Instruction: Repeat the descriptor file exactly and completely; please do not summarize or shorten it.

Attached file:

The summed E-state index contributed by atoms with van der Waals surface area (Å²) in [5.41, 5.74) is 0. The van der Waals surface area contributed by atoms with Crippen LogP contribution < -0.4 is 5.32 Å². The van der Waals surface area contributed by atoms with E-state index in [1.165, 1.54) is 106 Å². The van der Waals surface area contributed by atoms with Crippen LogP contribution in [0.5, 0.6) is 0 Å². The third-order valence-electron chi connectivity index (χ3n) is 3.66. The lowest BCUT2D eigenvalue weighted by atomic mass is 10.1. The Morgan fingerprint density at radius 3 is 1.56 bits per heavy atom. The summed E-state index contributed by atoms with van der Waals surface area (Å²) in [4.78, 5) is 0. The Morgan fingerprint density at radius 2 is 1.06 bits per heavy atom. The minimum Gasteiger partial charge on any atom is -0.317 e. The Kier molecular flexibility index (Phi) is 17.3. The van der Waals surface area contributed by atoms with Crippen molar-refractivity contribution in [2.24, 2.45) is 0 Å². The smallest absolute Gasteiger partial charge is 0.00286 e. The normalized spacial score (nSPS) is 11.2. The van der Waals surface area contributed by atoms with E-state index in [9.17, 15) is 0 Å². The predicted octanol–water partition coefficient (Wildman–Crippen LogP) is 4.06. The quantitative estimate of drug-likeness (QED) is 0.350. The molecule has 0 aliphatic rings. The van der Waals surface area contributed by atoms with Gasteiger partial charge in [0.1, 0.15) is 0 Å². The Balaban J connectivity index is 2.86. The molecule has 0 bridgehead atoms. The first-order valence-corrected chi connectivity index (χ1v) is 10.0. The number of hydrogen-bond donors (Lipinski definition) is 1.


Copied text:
The summed E-state index contributed by atoms with van der Waals surface area (Å²) in [5.41, 5.74) is 0. The van der Waals surface area contributed by atoms with Crippen LogP contribution < -0.4 is 5.32 Å². The van der Waals surface area contributed by atoms with E-state index in [1.165, 1.54) is 106 Å². The van der Waals surface area contributed by atoms with Crippen LogP contribution in [0.5, 0.6) is 0 Å². The third-order valence-electron chi connectivity index (χ3n) is 3.66. The lowest BCUT2D eigenvalue weighted by atomic mass is 10.1. The Morgan fingerprint density at radius 3 is 1.56 bits per heavy atom. The summed E-state index contributed by atoms with van der Waals surface area (Å²) in [4.78, 5) is 0. The Morgan fingerprint density at radius 2 is 1.06 bits per heavy atom. The minimum Gasteiger partial charge on any atom is -0.317 e. The Kier molecular flexibility index (Phi) is 17.3. The van der Waals surface area contributed by atoms with Crippen molar-refractivity contribution in [2.24, 2.45) is 0 Å². The smallest absolute Gasteiger partial charge is 0.00286 e. The normalized spacial score (nSPS) is 11.2. The van der Waals surface area contributed by atoms with E-state index in [9.17, 15) is 0 Å². The predicted octanol–water partition coefficient (Wildman–Crippen LogP) is 4.06. The quantitative estimate of drug-likeness (QED) is 0.350. The molecule has 0 aliphatic rings. The van der Waals surface area contributed by atoms with Gasteiger partial charge in [0.1, 0.15) is 0 Å². The Balaban J connectivity index is 2.86. The molecule has 0 bridgehead atoms. The first-order valence-corrected chi connectivity index (χ1v) is 10.0. The number of hydrogen-bond donors (Lipinski definition) is 1.